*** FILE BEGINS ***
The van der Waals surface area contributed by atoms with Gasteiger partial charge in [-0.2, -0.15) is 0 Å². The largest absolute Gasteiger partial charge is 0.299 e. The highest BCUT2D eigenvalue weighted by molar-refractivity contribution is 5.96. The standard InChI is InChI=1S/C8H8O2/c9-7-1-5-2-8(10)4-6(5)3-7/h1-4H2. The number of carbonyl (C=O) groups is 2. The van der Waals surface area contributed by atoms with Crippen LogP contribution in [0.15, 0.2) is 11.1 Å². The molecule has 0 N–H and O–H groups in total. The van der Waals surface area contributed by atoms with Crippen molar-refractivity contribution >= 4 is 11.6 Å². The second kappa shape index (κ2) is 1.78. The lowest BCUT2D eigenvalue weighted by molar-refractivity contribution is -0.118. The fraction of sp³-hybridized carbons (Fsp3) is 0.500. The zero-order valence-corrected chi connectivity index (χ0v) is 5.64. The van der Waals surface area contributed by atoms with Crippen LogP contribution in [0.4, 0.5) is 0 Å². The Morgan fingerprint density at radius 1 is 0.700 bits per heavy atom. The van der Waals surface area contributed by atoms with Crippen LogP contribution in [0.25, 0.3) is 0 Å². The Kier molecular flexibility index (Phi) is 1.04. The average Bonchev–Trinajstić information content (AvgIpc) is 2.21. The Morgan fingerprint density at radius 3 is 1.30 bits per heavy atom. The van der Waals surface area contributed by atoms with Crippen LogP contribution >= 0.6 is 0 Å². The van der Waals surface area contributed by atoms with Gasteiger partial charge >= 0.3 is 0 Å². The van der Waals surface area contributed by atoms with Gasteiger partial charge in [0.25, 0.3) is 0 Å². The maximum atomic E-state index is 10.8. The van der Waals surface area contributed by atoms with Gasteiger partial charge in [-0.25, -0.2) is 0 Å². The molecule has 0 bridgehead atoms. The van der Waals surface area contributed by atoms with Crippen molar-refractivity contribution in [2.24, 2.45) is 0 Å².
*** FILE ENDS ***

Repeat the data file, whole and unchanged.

The van der Waals surface area contributed by atoms with Gasteiger partial charge in [-0.2, -0.15) is 0 Å². The largest absolute Gasteiger partial charge is 0.299 e. The highest BCUT2D eigenvalue weighted by molar-refractivity contribution is 5.96. The standard InChI is InChI=1S/C8H8O2/c9-7-1-5-2-8(10)4-6(5)3-7/h1-4H2. The number of carbonyl (C=O) groups is 2. The van der Waals surface area contributed by atoms with Crippen LogP contribution in [0.15, 0.2) is 11.1 Å². The molecule has 0 N–H and O–H groups in total. The van der Waals surface area contributed by atoms with Crippen molar-refractivity contribution >= 4 is 11.6 Å². The second kappa shape index (κ2) is 1.78. The lowest BCUT2D eigenvalue weighted by molar-refractivity contribution is -0.118. The fraction of sp³-hybridized carbons (Fsp3) is 0.500. The zero-order valence-corrected chi connectivity index (χ0v) is 5.64. The van der Waals surface area contributed by atoms with Crippen LogP contribution in [0.4, 0.5) is 0 Å². The Morgan fingerprint density at radius 1 is 0.700 bits per heavy atom. The van der Waals surface area contributed by atoms with Crippen LogP contribution in [0.25, 0.3) is 0 Å². The Kier molecular flexibility index (Phi) is 1.04. The average Bonchev–Trinajstić information content (AvgIpc) is 2.21. The Morgan fingerprint density at radius 3 is 1.30 bits per heavy atom. The van der Waals surface area contributed by atoms with Crippen LogP contribution >= 0.6 is 0 Å². The van der Waals surface area contributed by atoms with Gasteiger partial charge >= 0.3 is 0 Å². The van der Waals surface area contributed by atoms with Gasteiger partial charge in [0.25, 0.3) is 0 Å². The maximum atomic E-state index is 10.8. The van der Waals surface area contributed by atoms with Gasteiger partial charge in [-0.25, -0.2) is 0 Å². The molecule has 0 bridgehead atoms. The van der Waals surface area contributed by atoms with Crippen molar-refractivity contribution in [2.24, 2.45) is 0 Å².